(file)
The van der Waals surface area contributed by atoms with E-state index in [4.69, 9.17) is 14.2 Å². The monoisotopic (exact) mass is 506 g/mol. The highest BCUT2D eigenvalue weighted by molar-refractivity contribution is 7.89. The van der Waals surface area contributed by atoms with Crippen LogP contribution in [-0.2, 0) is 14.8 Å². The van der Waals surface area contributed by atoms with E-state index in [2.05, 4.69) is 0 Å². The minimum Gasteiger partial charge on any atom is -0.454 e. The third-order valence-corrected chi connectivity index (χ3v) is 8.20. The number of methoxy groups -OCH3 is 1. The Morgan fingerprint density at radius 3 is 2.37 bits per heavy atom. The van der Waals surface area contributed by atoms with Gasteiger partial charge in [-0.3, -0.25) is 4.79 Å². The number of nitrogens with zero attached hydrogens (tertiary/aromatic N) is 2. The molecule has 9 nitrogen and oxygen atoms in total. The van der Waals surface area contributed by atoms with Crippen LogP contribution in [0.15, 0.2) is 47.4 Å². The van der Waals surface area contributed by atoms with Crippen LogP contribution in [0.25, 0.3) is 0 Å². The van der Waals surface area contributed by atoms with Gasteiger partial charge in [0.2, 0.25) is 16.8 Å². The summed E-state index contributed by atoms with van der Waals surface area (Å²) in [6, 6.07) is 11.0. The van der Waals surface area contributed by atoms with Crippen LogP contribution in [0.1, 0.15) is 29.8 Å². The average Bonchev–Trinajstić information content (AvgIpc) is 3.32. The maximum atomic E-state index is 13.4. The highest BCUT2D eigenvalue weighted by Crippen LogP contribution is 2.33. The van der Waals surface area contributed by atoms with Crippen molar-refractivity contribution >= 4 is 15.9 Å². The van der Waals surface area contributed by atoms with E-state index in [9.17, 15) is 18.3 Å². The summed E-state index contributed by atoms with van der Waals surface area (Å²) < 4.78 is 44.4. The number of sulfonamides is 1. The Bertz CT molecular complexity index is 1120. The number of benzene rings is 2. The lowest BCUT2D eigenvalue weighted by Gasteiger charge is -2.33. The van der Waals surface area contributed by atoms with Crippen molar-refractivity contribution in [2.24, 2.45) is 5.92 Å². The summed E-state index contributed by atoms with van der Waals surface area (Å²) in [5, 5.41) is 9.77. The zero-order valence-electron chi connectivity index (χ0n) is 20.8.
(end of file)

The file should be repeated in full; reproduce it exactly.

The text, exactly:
The van der Waals surface area contributed by atoms with E-state index in [4.69, 9.17) is 14.2 Å². The monoisotopic (exact) mass is 506 g/mol. The highest BCUT2D eigenvalue weighted by molar-refractivity contribution is 7.89. The van der Waals surface area contributed by atoms with Crippen LogP contribution in [-0.2, 0) is 14.8 Å². The van der Waals surface area contributed by atoms with E-state index in [2.05, 4.69) is 0 Å². The minimum Gasteiger partial charge on any atom is -0.454 e. The third-order valence-corrected chi connectivity index (χ3v) is 8.20. The number of methoxy groups -OCH3 is 1. The Morgan fingerprint density at radius 3 is 2.37 bits per heavy atom. The van der Waals surface area contributed by atoms with Gasteiger partial charge in [-0.3, -0.25) is 4.79 Å². The number of nitrogens with zero attached hydrogens (tertiary/aromatic N) is 2. The molecule has 9 nitrogen and oxygen atoms in total. The van der Waals surface area contributed by atoms with Crippen LogP contribution in [0.15, 0.2) is 47.4 Å². The van der Waals surface area contributed by atoms with Crippen LogP contribution in [0.25, 0.3) is 0 Å². The van der Waals surface area contributed by atoms with Gasteiger partial charge in [0.2, 0.25) is 16.8 Å². The summed E-state index contributed by atoms with van der Waals surface area (Å²) in [6, 6.07) is 11.0. The van der Waals surface area contributed by atoms with Crippen LogP contribution in [0.1, 0.15) is 29.8 Å². The average Bonchev–Trinajstić information content (AvgIpc) is 3.32. The maximum atomic E-state index is 13.4. The highest BCUT2D eigenvalue weighted by Crippen LogP contribution is 2.33. The van der Waals surface area contributed by atoms with Crippen molar-refractivity contribution >= 4 is 15.9 Å². The van der Waals surface area contributed by atoms with E-state index in [9.17, 15) is 18.3 Å². The summed E-state index contributed by atoms with van der Waals surface area (Å²) < 4.78 is 44.4. The number of sulfonamides is 1. The Bertz CT molecular complexity index is 1120. The number of benzene rings is 2. The lowest BCUT2D eigenvalue weighted by Gasteiger charge is -2.33. The van der Waals surface area contributed by atoms with Crippen molar-refractivity contribution in [2.24, 2.45) is 5.92 Å². The summed E-state index contributed by atoms with van der Waals surface area (Å²) in [5, 5.41) is 9.77. The zero-order valence-electron chi connectivity index (χ0n) is 20.8.